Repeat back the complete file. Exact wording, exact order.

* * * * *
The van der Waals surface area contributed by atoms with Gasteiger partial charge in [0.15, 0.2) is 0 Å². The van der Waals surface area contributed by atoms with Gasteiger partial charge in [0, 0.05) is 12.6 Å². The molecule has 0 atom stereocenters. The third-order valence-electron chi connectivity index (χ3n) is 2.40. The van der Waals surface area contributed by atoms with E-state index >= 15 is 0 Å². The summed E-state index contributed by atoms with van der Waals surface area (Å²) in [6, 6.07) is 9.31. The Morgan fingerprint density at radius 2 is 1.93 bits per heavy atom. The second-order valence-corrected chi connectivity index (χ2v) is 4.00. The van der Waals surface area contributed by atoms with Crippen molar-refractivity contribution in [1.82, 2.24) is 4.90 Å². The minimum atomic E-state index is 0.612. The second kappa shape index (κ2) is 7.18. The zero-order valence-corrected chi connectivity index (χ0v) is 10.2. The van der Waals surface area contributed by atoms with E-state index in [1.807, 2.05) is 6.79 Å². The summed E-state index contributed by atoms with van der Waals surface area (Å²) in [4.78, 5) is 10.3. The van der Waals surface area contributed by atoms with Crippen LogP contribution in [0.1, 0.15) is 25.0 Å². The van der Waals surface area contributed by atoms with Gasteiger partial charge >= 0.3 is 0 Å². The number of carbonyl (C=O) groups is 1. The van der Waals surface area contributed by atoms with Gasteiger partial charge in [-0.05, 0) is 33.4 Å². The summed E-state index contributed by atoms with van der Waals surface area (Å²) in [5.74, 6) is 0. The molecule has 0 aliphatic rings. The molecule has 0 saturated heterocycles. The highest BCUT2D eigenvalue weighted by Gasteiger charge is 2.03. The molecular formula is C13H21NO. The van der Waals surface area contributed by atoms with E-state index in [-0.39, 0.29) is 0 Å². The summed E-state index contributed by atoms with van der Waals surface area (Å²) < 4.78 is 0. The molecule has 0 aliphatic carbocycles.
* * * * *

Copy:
The van der Waals surface area contributed by atoms with Gasteiger partial charge in [0.15, 0.2) is 0 Å². The van der Waals surface area contributed by atoms with Gasteiger partial charge in [0, 0.05) is 12.6 Å². The molecule has 0 atom stereocenters. The third-order valence-electron chi connectivity index (χ3n) is 2.40. The van der Waals surface area contributed by atoms with E-state index >= 15 is 0 Å². The summed E-state index contributed by atoms with van der Waals surface area (Å²) in [6, 6.07) is 9.31. The Morgan fingerprint density at radius 2 is 1.93 bits per heavy atom. The second-order valence-corrected chi connectivity index (χ2v) is 4.00. The van der Waals surface area contributed by atoms with Crippen molar-refractivity contribution in [1.82, 2.24) is 4.90 Å². The minimum atomic E-state index is 0.612. The second kappa shape index (κ2) is 7.18. The zero-order valence-corrected chi connectivity index (χ0v) is 10.2. The van der Waals surface area contributed by atoms with E-state index in [1.807, 2.05) is 6.79 Å². The summed E-state index contributed by atoms with van der Waals surface area (Å²) in [4.78, 5) is 10.3. The van der Waals surface area contributed by atoms with Crippen LogP contribution in [0.1, 0.15) is 25.0 Å². The van der Waals surface area contributed by atoms with Gasteiger partial charge >= 0.3 is 0 Å². The number of carbonyl (C=O) groups is 1. The van der Waals surface area contributed by atoms with Gasteiger partial charge in [-0.05, 0) is 33.4 Å². The summed E-state index contributed by atoms with van der Waals surface area (Å²) in [5.74, 6) is 0. The molecule has 0 aliphatic rings. The molecule has 0 saturated heterocycles. The highest BCUT2D eigenvalue weighted by Gasteiger charge is 2.03. The molecular formula is C13H21NO. The van der Waals surface area contributed by atoms with E-state index in [-0.39, 0.29) is 0 Å². The summed E-state index contributed by atoms with van der Waals surface area (Å²) < 4.78 is 0. The molecule has 0 aliphatic carbocycles.